John Henninger Reagan was born in 1818 to Timothy Richard and Elizabeth Reagan in Sevier County, Tennessee. He worked at his father's tannery and on the family farm, attending school sporadically, until leaving the state in 1838.
Reagan came in 1839 to Nacogodoches, Texas, where he met with Martin Lacy, Indian agent for the Cherokee Tribe in present-day Cherokee and Smith Counties. He helped deliver a message from Texas President Mirabeau Lamar to the Cherokees, threatening force if the tribe did not move north of the Red River.
Reagan was assigned to Gen. Thomas J. Rusk's regiment of the Texas militia, which engaged the Cherokees in July 1839. The last skirmish was the Battle of the Neches, fought in today's Van Zandt County, resulting in the deaths of Chiefs Bowles and Big Mush, and the removal of the Cherokees to Indian Territory.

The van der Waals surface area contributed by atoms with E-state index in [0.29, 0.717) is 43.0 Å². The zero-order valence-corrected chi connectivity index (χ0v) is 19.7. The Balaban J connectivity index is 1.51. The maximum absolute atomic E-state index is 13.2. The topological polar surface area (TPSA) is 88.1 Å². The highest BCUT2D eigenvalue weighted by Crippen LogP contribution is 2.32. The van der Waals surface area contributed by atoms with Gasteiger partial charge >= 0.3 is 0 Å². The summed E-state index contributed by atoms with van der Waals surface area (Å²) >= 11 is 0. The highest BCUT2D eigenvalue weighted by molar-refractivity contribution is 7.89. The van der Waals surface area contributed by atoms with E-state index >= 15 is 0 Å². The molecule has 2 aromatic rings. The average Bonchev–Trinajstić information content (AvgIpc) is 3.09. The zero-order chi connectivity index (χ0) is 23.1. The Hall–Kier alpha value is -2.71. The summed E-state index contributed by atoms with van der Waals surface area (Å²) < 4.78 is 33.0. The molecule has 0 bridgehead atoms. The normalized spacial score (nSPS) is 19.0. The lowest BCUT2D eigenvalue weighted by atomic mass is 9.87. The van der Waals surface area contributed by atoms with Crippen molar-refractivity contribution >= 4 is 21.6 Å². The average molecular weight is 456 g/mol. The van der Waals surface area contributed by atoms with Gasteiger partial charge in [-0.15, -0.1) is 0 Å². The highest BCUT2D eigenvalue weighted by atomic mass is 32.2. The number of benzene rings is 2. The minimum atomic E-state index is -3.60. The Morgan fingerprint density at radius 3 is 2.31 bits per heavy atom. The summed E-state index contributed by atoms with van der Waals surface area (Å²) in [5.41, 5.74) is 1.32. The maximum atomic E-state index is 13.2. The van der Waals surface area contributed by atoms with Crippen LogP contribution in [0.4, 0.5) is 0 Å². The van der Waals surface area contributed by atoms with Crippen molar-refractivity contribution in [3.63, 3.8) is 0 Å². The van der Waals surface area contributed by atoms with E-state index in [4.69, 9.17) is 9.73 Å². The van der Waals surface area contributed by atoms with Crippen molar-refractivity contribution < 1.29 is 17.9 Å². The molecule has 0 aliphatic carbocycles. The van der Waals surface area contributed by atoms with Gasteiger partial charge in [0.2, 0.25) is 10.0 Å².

After his work with the militia, Reagan studied surveying, working in the Nacogdoches Land District. As part of his survey work, he petitioned the creation of Henderson, Van Zandt and Kaufman Counties, suggesting the names for each. Reagan also studied law and became a state representative and then district judge in East Texas, presiding over the court in Canton from 1853 to 1857, after which he was elected to congress.
During the Civil War, Reagan served as Postmaster General for the Confederacy. He was captured and imprisoned, as was Pres. Jefferson Davis, in 1865. After returning to Palestine, Reagan was reelected to congress in 1875 and helped frame the 1876 Texas constitution. He served as U.S. Senator, 1887-1891, then became first Texas Railroad Commissioner, a position he held until 1903. He died in 1905 and was buried in Palestine.
V.Z. Hist. Comm.